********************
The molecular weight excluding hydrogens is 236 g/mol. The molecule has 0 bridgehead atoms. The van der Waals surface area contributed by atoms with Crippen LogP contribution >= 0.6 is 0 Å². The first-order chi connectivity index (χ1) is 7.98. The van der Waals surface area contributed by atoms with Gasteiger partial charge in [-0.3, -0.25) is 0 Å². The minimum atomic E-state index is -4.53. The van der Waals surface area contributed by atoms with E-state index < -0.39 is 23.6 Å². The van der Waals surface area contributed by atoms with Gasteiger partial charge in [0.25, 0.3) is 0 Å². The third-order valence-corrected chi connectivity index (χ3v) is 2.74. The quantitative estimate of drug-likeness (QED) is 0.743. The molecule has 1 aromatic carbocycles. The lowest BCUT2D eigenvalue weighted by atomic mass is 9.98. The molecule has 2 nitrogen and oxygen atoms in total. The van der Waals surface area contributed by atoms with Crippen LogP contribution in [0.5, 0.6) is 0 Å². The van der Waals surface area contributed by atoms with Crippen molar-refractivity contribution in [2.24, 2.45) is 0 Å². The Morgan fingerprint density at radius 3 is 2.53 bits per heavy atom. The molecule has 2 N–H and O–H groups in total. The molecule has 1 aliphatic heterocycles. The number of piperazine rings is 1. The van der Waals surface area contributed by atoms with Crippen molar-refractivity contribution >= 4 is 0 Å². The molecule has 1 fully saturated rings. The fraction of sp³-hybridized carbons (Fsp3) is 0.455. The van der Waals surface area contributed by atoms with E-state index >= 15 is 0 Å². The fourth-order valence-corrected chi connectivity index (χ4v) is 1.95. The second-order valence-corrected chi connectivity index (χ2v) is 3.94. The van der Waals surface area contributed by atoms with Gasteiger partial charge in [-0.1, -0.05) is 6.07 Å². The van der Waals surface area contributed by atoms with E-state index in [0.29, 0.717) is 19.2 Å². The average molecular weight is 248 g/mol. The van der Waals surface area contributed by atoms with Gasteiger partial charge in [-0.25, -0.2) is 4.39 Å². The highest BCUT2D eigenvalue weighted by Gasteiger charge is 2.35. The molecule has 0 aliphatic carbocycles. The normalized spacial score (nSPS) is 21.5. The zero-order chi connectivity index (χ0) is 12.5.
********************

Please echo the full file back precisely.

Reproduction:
The molecular weight excluding hydrogens is 236 g/mol. The molecule has 0 bridgehead atoms. The van der Waals surface area contributed by atoms with Crippen LogP contribution >= 0.6 is 0 Å². The first-order chi connectivity index (χ1) is 7.98. The van der Waals surface area contributed by atoms with Gasteiger partial charge in [-0.3, -0.25) is 0 Å². The minimum atomic E-state index is -4.53. The van der Waals surface area contributed by atoms with E-state index < -0.39 is 23.6 Å². The van der Waals surface area contributed by atoms with Gasteiger partial charge in [0.25, 0.3) is 0 Å². The third-order valence-corrected chi connectivity index (χ3v) is 2.74. The quantitative estimate of drug-likeness (QED) is 0.743. The molecule has 1 aromatic carbocycles. The lowest BCUT2D eigenvalue weighted by atomic mass is 9.98. The molecule has 2 nitrogen and oxygen atoms in total. The van der Waals surface area contributed by atoms with Crippen LogP contribution in [0.5, 0.6) is 0 Å². The van der Waals surface area contributed by atoms with Crippen molar-refractivity contribution in [2.24, 2.45) is 0 Å². The Morgan fingerprint density at radius 3 is 2.53 bits per heavy atom. The molecule has 2 N–H and O–H groups in total. The molecule has 1 aliphatic heterocycles. The number of piperazine rings is 1. The van der Waals surface area contributed by atoms with Crippen molar-refractivity contribution >= 4 is 0 Å². The molecule has 1 fully saturated rings. The fraction of sp³-hybridized carbons (Fsp3) is 0.455. The van der Waals surface area contributed by atoms with E-state index >= 15 is 0 Å². The fourth-order valence-corrected chi connectivity index (χ4v) is 1.95. The second-order valence-corrected chi connectivity index (χ2v) is 3.94. The van der Waals surface area contributed by atoms with Gasteiger partial charge in [-0.1, -0.05) is 6.07 Å². The van der Waals surface area contributed by atoms with E-state index in [0.29, 0.717) is 19.2 Å². The average molecular weight is 248 g/mol. The van der Waals surface area contributed by atoms with Gasteiger partial charge in [-0.25, -0.2) is 4.39 Å². The highest BCUT2D eigenvalue weighted by Gasteiger charge is 2.35. The molecule has 0 aliphatic carbocycles. The normalized spacial score (nSPS) is 21.5. The zero-order chi connectivity index (χ0) is 12.5.